When you look at this photo, you don’t think disabilities, artificial limbs, or wheelchairs. You don’t think orphans, surgeries, abandonment, or amputation. You see exuberance and adventure. You see joy. You see two sisters, laughing and living out loud. You also see world-class athletes.
On the right is Tatyana McFadden, Paralympic gold and silver medalist, multiple winner of the New York, London, and Boston Marathons. On the left is Hannah McFadden, also a world-class Paralympic athlete, a swimmer and scuba diver.
Tatyana was born in Russia with spina bifida, an incompletely closed spinal cord, and did not receive surgery for three weeks after she was born. She spent her first 6 years in an orphanage, where there were no crayons, never mind wheelchairs. She moved around using her hands only. Hannah was born in Albania, with a congenital bone deformity: she had no left fibula or femur, and her left leg was amputated above her knee.
Both young women were adopted as little girls by my dear friend of many years, Deb McFadden, who made sure they got the surgeries and therapies they needed; they also have a sister Ruthie, adopted from Albania. Deb got her three daughters involved in lots of activities, and encouraged them to do everything they are capable of doing, in sports, in education, in life. That has come to mean world-class level athletics for Hannah and Tatyana.
The Paralympics are the parallel competition to the Olympics, though Paralympian competitors have some sort of physical impairment, including missing limbs, paralysis, blindness, and deafness. (The Special Olympics, with its own brand of hard-working athletes, is different. Their mission is to provide training and athletic competitions for children and adults with intellectual disabilities such as Down Syndrome, Fetal Alcohol Syndrome, autism, and Fragile X Syndrome.) The Paralympics began in the late 1940’s as a way of allowing injured war veterans to compete in high level athletic events, and have evolved into a global, elite physical competition.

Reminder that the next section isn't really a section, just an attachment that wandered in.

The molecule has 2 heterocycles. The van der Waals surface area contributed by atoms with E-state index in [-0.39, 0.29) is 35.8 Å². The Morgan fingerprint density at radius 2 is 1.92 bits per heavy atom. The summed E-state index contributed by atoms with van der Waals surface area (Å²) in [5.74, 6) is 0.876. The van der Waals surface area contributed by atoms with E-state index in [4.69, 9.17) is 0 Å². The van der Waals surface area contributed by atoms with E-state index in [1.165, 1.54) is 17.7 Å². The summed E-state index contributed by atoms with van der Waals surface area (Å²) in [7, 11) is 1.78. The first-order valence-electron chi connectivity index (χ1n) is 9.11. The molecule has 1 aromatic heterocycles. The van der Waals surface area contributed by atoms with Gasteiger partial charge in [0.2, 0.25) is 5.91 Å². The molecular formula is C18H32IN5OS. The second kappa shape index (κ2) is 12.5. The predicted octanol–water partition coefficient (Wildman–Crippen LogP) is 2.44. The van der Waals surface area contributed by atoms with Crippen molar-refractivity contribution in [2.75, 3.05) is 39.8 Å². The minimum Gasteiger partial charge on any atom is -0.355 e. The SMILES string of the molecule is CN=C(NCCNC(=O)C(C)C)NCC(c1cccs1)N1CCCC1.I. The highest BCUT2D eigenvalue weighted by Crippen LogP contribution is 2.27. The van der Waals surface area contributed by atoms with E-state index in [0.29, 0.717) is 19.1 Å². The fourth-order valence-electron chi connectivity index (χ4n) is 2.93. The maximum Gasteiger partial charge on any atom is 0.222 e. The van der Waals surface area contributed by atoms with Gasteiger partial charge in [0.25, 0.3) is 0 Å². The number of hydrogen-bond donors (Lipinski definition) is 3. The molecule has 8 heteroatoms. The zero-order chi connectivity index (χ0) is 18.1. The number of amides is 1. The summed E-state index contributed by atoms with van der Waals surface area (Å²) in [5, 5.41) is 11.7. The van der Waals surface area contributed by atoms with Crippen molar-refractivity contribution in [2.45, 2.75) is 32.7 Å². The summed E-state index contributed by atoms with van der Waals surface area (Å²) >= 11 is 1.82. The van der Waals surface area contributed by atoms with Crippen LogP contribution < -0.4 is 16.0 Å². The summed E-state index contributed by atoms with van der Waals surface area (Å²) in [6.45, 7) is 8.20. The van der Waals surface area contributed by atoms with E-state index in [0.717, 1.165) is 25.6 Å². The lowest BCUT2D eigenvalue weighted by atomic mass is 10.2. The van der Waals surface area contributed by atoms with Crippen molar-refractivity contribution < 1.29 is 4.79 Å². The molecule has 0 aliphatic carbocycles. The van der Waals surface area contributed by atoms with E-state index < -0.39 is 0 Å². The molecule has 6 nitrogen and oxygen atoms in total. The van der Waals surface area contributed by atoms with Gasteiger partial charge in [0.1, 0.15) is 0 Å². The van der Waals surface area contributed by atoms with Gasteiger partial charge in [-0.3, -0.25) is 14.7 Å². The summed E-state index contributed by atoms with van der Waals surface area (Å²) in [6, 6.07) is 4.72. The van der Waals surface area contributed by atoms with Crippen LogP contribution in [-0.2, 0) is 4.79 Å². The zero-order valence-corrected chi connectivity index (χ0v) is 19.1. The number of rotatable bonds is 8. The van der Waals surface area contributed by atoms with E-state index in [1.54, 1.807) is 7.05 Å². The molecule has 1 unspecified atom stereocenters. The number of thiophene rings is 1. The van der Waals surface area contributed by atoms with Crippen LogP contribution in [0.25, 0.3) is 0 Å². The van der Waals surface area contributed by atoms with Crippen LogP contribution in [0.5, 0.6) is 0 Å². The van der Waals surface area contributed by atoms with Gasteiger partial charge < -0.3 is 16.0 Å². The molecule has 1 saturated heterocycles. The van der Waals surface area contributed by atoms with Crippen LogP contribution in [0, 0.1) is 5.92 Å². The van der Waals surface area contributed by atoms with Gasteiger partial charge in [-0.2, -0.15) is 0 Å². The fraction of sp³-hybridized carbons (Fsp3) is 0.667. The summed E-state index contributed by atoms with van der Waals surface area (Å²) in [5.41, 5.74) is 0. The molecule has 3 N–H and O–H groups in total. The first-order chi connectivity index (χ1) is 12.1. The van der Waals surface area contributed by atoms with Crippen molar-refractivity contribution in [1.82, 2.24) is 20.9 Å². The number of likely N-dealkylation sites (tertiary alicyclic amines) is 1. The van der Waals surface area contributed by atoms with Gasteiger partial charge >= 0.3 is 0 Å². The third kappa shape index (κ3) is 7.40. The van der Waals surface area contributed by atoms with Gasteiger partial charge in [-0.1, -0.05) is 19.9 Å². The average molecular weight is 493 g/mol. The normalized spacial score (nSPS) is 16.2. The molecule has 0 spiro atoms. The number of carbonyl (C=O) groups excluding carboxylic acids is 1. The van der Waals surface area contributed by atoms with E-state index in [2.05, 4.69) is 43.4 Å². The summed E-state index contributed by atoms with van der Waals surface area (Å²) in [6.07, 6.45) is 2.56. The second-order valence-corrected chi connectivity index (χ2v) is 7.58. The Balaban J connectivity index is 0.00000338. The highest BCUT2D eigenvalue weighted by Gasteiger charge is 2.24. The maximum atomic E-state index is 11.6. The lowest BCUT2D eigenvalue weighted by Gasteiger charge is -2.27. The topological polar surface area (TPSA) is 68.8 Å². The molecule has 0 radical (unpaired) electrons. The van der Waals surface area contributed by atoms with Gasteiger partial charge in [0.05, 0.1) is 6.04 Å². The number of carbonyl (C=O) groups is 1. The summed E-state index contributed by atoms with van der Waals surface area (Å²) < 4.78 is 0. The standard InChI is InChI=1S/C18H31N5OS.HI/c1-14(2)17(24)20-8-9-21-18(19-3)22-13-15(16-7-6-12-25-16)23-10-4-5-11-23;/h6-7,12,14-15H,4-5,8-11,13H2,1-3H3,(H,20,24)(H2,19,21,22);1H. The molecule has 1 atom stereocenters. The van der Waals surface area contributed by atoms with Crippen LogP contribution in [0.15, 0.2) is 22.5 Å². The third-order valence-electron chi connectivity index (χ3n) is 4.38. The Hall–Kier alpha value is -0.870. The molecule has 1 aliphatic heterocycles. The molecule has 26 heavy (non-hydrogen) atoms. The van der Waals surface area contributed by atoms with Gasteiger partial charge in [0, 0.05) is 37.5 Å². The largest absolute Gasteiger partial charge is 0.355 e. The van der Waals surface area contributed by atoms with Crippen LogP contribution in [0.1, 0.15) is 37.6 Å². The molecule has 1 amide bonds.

In June, I visited with the McFaddens in San Mateo, California, where Tatyana and Hannah were competing to qualify for the 2016 Paralympics in Rio. I saw and met many young military veterans who are astonishing athletes. I watched men and women with missing limbs participate in the long jump. I watched the McFadden sisters fly around the track in their wheelchair races. I watched blind athletes, accompanied by their “guide runners,” circle the track in a blur. This was not an event for pity or deficits. It was a tough, competitive environment of Olympic proportions and goals. No slackers here.
When I was in the stands cheering for Hannah and Tatyana, along with their mom and other members of Team McFadden, I was struck by the fact that my lack of disabilities made me different there. Most everyone else was in a wheelchair, or had missing limbs, or was visually impaired. They were intensely competing as top-notch athletes, guided by demanding coaches, sweating hard, and focused on winning. They were also young people being goofy, flirting with each other, joking, teasing, having fun.
As I write this, the McFaddens are on vacation in the Caribbean. Below is a photo of Hannah and Tatyana parasailing, something I have never done and never will. There is nothing but joy in that photo. Well, maybe there is also some courage, some determination, some willingness to push boundaries and expectations. Mostly, though, it’s a picture of sisters, who have what outsiders might consider disabilities, who are willing to push themselves to great heights.